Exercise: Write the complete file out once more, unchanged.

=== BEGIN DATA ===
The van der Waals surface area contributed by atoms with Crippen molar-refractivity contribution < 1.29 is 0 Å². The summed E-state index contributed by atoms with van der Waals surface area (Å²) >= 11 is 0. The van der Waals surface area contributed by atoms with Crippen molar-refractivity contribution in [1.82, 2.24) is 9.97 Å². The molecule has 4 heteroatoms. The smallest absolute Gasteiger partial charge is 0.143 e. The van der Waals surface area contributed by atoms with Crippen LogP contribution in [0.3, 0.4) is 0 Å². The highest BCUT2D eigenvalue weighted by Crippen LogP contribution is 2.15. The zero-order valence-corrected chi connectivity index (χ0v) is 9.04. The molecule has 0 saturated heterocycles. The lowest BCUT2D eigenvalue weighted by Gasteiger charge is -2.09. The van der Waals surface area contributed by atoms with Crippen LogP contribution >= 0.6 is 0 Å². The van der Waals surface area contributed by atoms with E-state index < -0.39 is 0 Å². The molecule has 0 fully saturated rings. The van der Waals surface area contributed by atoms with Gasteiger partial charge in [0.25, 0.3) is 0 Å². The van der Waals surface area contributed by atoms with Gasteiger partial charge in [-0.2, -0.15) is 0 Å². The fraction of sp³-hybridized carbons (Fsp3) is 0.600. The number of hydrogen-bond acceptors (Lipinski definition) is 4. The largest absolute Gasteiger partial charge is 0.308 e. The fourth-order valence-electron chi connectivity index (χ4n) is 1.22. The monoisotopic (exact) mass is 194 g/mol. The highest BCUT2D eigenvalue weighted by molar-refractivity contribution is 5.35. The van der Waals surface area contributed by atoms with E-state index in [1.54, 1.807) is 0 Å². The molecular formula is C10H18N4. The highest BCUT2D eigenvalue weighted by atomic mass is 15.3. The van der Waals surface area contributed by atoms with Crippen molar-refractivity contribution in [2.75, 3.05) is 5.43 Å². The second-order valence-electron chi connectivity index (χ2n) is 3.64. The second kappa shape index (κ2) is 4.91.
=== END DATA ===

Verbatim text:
The van der Waals surface area contributed by atoms with Crippen molar-refractivity contribution < 1.29 is 0 Å². The summed E-state index contributed by atoms with van der Waals surface area (Å²) >= 11 is 0. The van der Waals surface area contributed by atoms with Crippen molar-refractivity contribution in [1.82, 2.24) is 9.97 Å². The molecule has 4 heteroatoms. The smallest absolute Gasteiger partial charge is 0.143 e. The van der Waals surface area contributed by atoms with Crippen LogP contribution in [0.3, 0.4) is 0 Å². The highest BCUT2D eigenvalue weighted by Crippen LogP contribution is 2.15. The zero-order valence-corrected chi connectivity index (χ0v) is 9.04. The molecule has 0 saturated heterocycles. The lowest BCUT2D eigenvalue weighted by Gasteiger charge is -2.09. The van der Waals surface area contributed by atoms with Crippen LogP contribution >= 0.6 is 0 Å². The van der Waals surface area contributed by atoms with E-state index < -0.39 is 0 Å². The molecule has 0 fully saturated rings. The van der Waals surface area contributed by atoms with Gasteiger partial charge in [0.25, 0.3) is 0 Å². The van der Waals surface area contributed by atoms with Gasteiger partial charge in [-0.2, -0.15) is 0 Å². The fraction of sp³-hybridized carbons (Fsp3) is 0.600. The number of hydrogen-bond acceptors (Lipinski definition) is 4. The largest absolute Gasteiger partial charge is 0.308 e. The fourth-order valence-electron chi connectivity index (χ4n) is 1.22. The monoisotopic (exact) mass is 194 g/mol. The highest BCUT2D eigenvalue weighted by molar-refractivity contribution is 5.35. The van der Waals surface area contributed by atoms with E-state index in [1.54, 1.807) is 0 Å². The molecular formula is C10H18N4. The highest BCUT2D eigenvalue weighted by atomic mass is 15.3. The van der Waals surface area contributed by atoms with Crippen molar-refractivity contribution in [2.75, 3.05) is 5.43 Å². The second-order valence-electron chi connectivity index (χ2n) is 3.64. The second kappa shape index (κ2) is 4.91.